Image: Burnet's Head of Cell Imaging, Dr Paul Gilson prepares videos of malaria parasite invasion
Hi-tech videos by Burnet Institute scientists of malaria parasite invasion have validated important discoveries by Oxford University for the potential development of a world-first effective malaria vaccine.
The Oxford research, published in the prestigious journal, Cell, identifies how a protein called RH5 helps human antibodies to block Plasmodium falciparum malaria from invading and destroying red blood cells.
The collaborative study also identifies a new antibody that slows down the speed with which RH5 binds to red blood cells, giving antibodies that block RH5 more time to act, helping them become more effective.
But the journal agreed to publish only after the addition of microscopic live video recordings by Burnet researchers, which verified the impact of RH5.
“The Oxford team had spent years gathering all this beautiful information and gone to the journal with this hypothesis about the protein’s role in helping to slow down the invasion process, but they couldn’t show that was actually the case,” study co-author, Dr Paul Gilson, Burnet’s Head of Cell Imaging, said.
“So they asked us for video data to substantiate their research, and it was almost too good to be true when we did the work and got the data, it showed they were spot on.
“Then the Oxford team said we need to blind all the antibodies so you don’t know what they are and go back and repeat it all.
“So they sent us some antibody cocktails, and from being able to observe in real time how long the various evasion stages were taking, we were able to predict perfectly what the antibody combinations were.
“We were excited, and I think they were pretty happy. They resubmitted the paper and the journal reconsidered it and it was accepted. The video proved their hypothesis.”
Study co-author, Burnet Director and CEO, Professor Brendan Crabb AC said it had been widely speculated that the effectiveness of experimental vaccines was being undermined by the speed at which the parasite invades, which was too fast for antibodies generated by the vaccine to intervene.
“We now know that this idea is indeed quite likely, and not only that, but we have a tool to slow invasion so that protective antibodies can work effectively,” Professor Crabb said.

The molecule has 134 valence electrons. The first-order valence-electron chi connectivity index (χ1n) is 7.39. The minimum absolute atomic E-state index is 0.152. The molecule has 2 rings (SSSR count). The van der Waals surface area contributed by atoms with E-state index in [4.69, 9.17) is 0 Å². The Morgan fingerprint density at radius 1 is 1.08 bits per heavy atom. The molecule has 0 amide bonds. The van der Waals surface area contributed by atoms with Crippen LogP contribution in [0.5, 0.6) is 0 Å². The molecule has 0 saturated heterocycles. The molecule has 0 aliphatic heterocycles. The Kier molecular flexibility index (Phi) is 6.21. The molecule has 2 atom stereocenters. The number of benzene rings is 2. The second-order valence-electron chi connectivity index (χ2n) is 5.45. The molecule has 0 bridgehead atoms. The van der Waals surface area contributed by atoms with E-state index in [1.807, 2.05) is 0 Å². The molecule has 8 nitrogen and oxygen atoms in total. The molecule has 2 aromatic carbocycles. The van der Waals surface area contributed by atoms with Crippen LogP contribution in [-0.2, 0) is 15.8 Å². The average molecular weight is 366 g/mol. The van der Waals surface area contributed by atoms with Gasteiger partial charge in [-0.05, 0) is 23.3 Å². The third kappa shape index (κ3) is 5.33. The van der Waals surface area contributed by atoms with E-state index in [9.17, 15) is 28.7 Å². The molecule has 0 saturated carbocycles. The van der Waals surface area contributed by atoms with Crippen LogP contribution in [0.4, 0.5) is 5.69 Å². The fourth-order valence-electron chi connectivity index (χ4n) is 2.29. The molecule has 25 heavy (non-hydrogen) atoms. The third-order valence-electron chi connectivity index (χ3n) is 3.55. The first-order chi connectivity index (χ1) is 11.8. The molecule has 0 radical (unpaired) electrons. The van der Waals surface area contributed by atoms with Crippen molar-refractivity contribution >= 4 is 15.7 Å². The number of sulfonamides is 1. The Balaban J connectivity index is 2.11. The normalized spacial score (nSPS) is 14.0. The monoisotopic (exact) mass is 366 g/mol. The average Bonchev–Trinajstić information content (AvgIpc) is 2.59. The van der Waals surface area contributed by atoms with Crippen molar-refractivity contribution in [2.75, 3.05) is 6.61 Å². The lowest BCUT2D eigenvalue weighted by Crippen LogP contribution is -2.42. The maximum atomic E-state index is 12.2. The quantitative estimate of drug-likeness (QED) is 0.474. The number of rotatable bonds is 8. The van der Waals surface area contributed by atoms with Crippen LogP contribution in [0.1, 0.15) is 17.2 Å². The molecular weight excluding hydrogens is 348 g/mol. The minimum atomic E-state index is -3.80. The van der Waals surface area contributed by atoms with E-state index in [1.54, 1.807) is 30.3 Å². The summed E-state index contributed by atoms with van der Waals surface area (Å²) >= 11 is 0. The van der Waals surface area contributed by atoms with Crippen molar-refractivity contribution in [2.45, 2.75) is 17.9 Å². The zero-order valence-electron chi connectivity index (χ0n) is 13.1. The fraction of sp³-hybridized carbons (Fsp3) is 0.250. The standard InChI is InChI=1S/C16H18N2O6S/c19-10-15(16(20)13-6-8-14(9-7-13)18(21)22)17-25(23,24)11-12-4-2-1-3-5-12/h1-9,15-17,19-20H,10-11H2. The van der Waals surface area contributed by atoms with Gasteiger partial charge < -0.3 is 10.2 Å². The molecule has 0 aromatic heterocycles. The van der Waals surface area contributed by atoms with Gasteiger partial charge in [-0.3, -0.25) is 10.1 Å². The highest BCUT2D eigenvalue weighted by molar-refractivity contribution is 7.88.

Burnet’s role in this study took more than 12 months to complete, and involved the training of a post-doctoral scientist, Dr Rasika Kumarasingha, to shoot the videos.
Dr Gilson said the malaria parasite is well suited to research using live cell imaging.
“The challenge is keeping the cells alive on the microscope, which sits in a box, it’s heated up to body temperature and we supply it with all the gases and humidity that the cells need,” he said.
“Watching things happen in real time can tell you a lot of information rather than inferring it from biochemical assays, so the two marry together pretty well.
“And there are plenty of other vaccine targets out there whose antibodies to the parasite proteins we could understand more clearly if we could visualise what was going on.”
Dr Gilson said the research could help to inform the development of a much-needed highly effective vaccine for malaria, which, according to the World Health Organization (WHO), caused 435,000 deaths in 2017 – mainly young children – from more than 219 million cases globally.
A vaccine is fundamental to achieving WHO’s Global Elimination Target of a 90 percent reduction in malaria incidence and mortality globally by 2030.
This work was done in collaboration with researchers at the Center for Global Infectious Disease Research at the Seattle Children’s Research Institute (USA), Laboratory of Malaria and Vector Research (USA), Cell Surface Signalling Laboratory at the Wellcome Trust Sanger Institute (Cambridge), and ExpreS2ion Biotechnologies (Denmark).
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